While recently talking with another mixed race friend (Native American and Black) about not fitting in with the Toronto Arab activist scene she said, “You’re too Indian for them.” I prefer the word Indigenous, and I identify my indigeneity as Mestizo (Indigenous and Spanish; read Gloria Anzaldua for a much more detailed explanation). But I got what she meant. How can I relate to middle to upper class Arabs, who speak francais and Arabic, and hang mainly with other academics involved in activism, many of whom are white skinned and pass in the white world? I grew up with Blacks and Latinos and Persians, all of colour, who’s parents, like my mom, worked in factories, restaurants, hotels, and as delivery people and taxi drivers and janitors. I’m one of two in my crew who have gone to university; more of us have been incarcerated! I don’t think that’s a coincidence. And most of the friends I have, old and new, mainly of colour, have never heard of Edward Said, Ward Churchill, bell hooks etc. And they don’t care too.
Weiner-Mahfouz writes of the exclusion she experienced in family circles for being both Arab and Jewish. And she painfully writes of literally having a door slammed in her face at a race conference in Boston titled “Race and Racism in the 90s:”
I raised my hand and asked where mixed race people were to go…The white women in the room, including the white facilitator, said they felt I should caucus with them because I could pass for white. Most of the women of colour concurred with this…
The discussion proceeded with the facilitators spending ten minutes talking to the group about the privileges of being able to choose—as if I were not in the room…Finally, the group resolved that I could choose where to go…
It was not resolved for me. I felt alone. I felt that regardless of where I chose to go it would be the wrong choice. I felt like the illegitimate bastard child that no one wanted and/or knew what to do with. Many of the women of colour were angry with me. Many of the white women felt as if they had made an anit-racist intervention by challenging me on my racism. Still as the group broke up, I made a choice and walked towards the room that the women of colour were to meet in. As I approached the door it quickly slammed in my face.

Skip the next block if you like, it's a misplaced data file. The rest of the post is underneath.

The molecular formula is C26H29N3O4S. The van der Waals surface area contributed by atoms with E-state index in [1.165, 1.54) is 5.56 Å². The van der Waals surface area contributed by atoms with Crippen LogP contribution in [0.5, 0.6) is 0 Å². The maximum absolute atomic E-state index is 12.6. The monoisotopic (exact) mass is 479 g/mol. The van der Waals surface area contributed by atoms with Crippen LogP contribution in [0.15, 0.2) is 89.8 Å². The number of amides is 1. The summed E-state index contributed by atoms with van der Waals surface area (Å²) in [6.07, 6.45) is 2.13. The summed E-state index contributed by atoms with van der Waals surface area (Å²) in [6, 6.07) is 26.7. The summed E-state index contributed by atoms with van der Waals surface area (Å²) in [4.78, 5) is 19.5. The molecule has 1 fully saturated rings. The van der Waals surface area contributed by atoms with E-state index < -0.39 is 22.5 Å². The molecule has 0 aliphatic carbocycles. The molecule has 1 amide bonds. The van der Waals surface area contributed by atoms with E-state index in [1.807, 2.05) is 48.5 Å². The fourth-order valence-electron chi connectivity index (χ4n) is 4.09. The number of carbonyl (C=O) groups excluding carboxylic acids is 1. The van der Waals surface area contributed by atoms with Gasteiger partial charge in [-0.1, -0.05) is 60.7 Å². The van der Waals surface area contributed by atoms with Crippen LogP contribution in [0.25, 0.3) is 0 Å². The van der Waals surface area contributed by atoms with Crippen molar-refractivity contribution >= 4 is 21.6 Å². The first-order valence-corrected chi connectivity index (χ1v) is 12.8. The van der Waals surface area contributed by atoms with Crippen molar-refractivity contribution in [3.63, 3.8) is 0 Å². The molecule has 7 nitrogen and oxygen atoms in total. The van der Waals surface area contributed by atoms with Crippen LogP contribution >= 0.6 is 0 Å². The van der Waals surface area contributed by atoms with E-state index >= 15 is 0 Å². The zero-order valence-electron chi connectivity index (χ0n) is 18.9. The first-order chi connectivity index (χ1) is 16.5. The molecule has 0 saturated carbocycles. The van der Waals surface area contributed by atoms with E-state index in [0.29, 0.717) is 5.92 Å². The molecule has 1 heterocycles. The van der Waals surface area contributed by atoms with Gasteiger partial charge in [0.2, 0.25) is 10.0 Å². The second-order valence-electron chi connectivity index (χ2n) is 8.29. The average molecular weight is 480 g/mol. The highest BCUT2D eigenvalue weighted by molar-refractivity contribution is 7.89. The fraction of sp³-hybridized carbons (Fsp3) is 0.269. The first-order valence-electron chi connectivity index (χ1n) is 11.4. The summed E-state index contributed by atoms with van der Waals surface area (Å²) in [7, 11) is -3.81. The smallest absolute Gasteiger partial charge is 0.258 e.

Not only do I believe that most of the contributors to Fireweed #75, and most mixed race people, have felt like Weiner-Mahfouz, but they’ve probably had real doors slammed in their faces like her. I understand where the women of colour were coming from but that was cold. Weiner-Mahfouz’s experience at the conference was horrible and one that continues today. And so do all the problems laid out in the journal. How far have we come along?
Weiner-Mahfouz poetically states that as mixed race peoples we are feared:
“We are feared because interracial relationships are still taboo in our culture. We are feared because our mere existence often calls into question the status quo and the way that race is constructed in our society. We are feared even by people on the Left who propose to be working to challenge these deeply rooted beliefs and constructs…We are not considered whole just as we are.”
The Mixed Race Issue has many brave, honest, entertaining and emotional pieces. Karleen Pendleton Jimenez writes an erotic piece exploring her life as a white skinned Chicana and the complexities of skin politics in her dating life; Billie Rain’s essay title explains her piece: “The Myth of the White Jewish Race;” Lisa Amin writes about passing and failing as a mixed race person; Kim Trusty writes about her white mom; and there is so much more in this extraordinary and important collection.
Although we mixed race people are not considered whole, we are. And this issue of Firewood shows that.